NIGHT IN ALACHUA COUNTY – Q&A with Playwright Jennifer Rumberger
NIGHT IN ALACHUA COUNTY playwright and Florida native Jennifer Rumberger got cozy with us for a moment about her own history with horror and why she loves to share a scare.
What got you into this horror thing?
I grew up as the oldest of six siblings, so my favorite thing was wielding my powers for evil. One Halloween all my sisters went as Disney princesses and I went as Death and the neighborhood kids would cry. It’s really kind of delightful how fun it is to scare people. I grew up in Florida where scary stuff was just part of a normal day. When I was in fourth grade, I remember there was a serial killer at the University of Florida, and people would talk about it every day. We would be doing our multiplication tables and sitting there thinking about it. There was just an undertone of scary stuff happening all the time that’s become part of my writing today.
Things are really horrifying in the world right now, why tell a horror story?
It’s so weird where we are right now. There’s an undercurrent of anxiety that I find goes into everything – watching and reading dystopian stories hits so close to the bone now that the fear becomes less fun and more real. I think horror stories in some way separate us from that – scary stories involve people who fight monsters and ghosts and concrete manifestations of our fears. If Sigourney Weaver can fight an giant alien and a bunch of kids can fight a evil clown in IT, it both helps us channel our anxieties in a really fun and satisfying way, and on another level, it’s a reminder that we can be really brave too.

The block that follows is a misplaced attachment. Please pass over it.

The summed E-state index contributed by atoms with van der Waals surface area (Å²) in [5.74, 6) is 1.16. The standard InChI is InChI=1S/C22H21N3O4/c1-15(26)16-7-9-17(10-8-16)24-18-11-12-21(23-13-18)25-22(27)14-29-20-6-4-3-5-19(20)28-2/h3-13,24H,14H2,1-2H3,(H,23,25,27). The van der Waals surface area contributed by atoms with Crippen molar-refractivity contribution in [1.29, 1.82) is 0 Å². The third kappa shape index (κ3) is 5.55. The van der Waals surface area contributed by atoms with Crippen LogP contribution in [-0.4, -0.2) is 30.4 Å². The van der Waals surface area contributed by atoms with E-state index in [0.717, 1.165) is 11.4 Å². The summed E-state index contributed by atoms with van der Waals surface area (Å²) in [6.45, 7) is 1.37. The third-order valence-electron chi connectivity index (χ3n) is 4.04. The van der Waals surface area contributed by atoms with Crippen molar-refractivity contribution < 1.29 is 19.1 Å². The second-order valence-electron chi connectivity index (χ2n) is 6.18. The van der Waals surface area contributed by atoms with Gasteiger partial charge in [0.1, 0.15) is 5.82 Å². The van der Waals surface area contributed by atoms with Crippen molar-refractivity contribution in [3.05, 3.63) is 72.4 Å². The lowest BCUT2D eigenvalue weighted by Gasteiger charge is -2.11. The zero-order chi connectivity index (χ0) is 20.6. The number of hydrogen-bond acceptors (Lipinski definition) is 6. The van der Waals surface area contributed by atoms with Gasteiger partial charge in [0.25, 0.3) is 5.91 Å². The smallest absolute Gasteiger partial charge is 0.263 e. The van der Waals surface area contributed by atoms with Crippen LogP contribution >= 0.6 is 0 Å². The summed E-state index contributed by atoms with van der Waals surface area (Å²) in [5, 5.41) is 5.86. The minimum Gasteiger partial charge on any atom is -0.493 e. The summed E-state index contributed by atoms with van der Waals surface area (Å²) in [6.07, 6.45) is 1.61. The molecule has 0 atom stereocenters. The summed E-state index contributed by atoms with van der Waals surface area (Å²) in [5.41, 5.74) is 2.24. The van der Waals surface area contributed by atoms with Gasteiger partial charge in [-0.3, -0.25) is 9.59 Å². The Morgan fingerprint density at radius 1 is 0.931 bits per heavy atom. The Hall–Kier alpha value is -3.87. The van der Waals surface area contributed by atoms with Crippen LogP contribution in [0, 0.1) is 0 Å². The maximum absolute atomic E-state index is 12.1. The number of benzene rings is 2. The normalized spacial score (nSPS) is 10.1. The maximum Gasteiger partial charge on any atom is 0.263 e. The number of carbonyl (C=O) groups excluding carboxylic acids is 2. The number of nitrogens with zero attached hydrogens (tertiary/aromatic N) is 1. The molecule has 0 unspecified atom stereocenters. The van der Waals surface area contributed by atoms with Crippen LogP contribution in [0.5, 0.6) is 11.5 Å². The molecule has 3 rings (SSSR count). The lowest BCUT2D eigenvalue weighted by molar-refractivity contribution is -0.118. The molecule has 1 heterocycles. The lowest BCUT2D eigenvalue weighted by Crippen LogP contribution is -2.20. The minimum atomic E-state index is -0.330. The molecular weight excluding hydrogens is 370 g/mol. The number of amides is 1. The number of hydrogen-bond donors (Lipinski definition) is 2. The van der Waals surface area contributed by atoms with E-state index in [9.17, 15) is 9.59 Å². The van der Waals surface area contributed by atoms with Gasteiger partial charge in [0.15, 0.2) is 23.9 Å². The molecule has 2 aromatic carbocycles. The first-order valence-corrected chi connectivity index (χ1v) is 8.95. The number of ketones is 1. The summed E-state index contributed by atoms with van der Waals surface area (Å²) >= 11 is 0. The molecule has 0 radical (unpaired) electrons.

What’s the scariest thing you’ve created so far?
I did a play a few years ago with the Living Room Playmakers where we each wrote a play for a different floor in this huge mansion in Rogers Park. My play was set in the basement which was dark, cold, and full of spiderwebs, and I played a bride who was the last survivor of the apocalypse. We built huge piles of crosses from splintered wood, and I wore a burned up wedding dress. Our audience had to go down to this creepy basement and they get there and see this deranged bride sitting in a mammoth pile of wooden crosses, talking to herself. I was pretty proud when that freaked people out as much as it did.
So what really scares you?
I went camping in Canada last year in the middle of this huge national park, and around 8:30 or so everything would get pitch black, there were no other people around, no other sounds or campfires or light, just really overwhelming darkness and quiet. It’s so scary not to be able to see beyond a flashlight, knowing there was all kinds of things out there. I’m scared of the dark, okay? I said it. There it is. I’m also scared of bears, and don’t understand why that’s not more of a thing; they live in the woods, they can eat you at any time, and everyone is super casual about it. I watch videos of bears chasing people on the internet just to remember to be aware at all times.